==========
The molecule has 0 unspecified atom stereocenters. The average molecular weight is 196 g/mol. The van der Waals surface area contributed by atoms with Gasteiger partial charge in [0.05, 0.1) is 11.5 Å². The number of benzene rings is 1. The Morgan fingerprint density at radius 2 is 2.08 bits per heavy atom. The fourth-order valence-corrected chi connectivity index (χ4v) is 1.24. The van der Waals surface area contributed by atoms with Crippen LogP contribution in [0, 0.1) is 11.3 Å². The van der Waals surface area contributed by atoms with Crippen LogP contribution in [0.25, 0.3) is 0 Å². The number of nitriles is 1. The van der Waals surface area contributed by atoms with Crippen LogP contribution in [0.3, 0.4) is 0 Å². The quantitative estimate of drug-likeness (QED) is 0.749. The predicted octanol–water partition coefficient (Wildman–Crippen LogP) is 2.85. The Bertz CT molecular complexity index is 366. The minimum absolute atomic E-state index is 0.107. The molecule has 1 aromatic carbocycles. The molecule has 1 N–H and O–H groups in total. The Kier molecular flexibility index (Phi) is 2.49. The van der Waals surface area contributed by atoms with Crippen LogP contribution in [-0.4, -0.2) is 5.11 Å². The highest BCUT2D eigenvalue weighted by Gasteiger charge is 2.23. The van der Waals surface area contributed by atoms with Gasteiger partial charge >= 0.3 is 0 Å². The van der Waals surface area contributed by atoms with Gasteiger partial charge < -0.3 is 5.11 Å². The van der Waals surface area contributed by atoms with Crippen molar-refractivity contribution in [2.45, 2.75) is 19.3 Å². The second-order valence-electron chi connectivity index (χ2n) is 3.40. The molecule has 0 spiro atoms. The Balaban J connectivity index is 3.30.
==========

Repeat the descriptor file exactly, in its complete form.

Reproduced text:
The molecule has 0 unspecified atom stereocenters. The average molecular weight is 196 g/mol. The van der Waals surface area contributed by atoms with Gasteiger partial charge in [0.05, 0.1) is 11.5 Å². The number of benzene rings is 1. The Morgan fingerprint density at radius 2 is 2.08 bits per heavy atom. The fourth-order valence-corrected chi connectivity index (χ4v) is 1.24. The van der Waals surface area contributed by atoms with Crippen LogP contribution in [0, 0.1) is 11.3 Å². The van der Waals surface area contributed by atoms with Crippen LogP contribution in [0.25, 0.3) is 0 Å². The number of nitriles is 1. The van der Waals surface area contributed by atoms with Crippen LogP contribution in [0.3, 0.4) is 0 Å². The quantitative estimate of drug-likeness (QED) is 0.749. The predicted octanol–water partition coefficient (Wildman–Crippen LogP) is 2.85. The Bertz CT molecular complexity index is 366. The minimum absolute atomic E-state index is 0.107. The molecule has 1 aromatic carbocycles. The molecule has 1 N–H and O–H groups in total. The Kier molecular flexibility index (Phi) is 2.49. The van der Waals surface area contributed by atoms with Crippen LogP contribution in [-0.4, -0.2) is 5.11 Å². The highest BCUT2D eigenvalue weighted by Gasteiger charge is 2.23. The van der Waals surface area contributed by atoms with Gasteiger partial charge >= 0.3 is 0 Å². The van der Waals surface area contributed by atoms with Gasteiger partial charge < -0.3 is 5.11 Å². The van der Waals surface area contributed by atoms with Crippen molar-refractivity contribution in [2.45, 2.75) is 19.3 Å². The second-order valence-electron chi connectivity index (χ2n) is 3.40. The molecule has 0 spiro atoms. The Balaban J connectivity index is 3.30.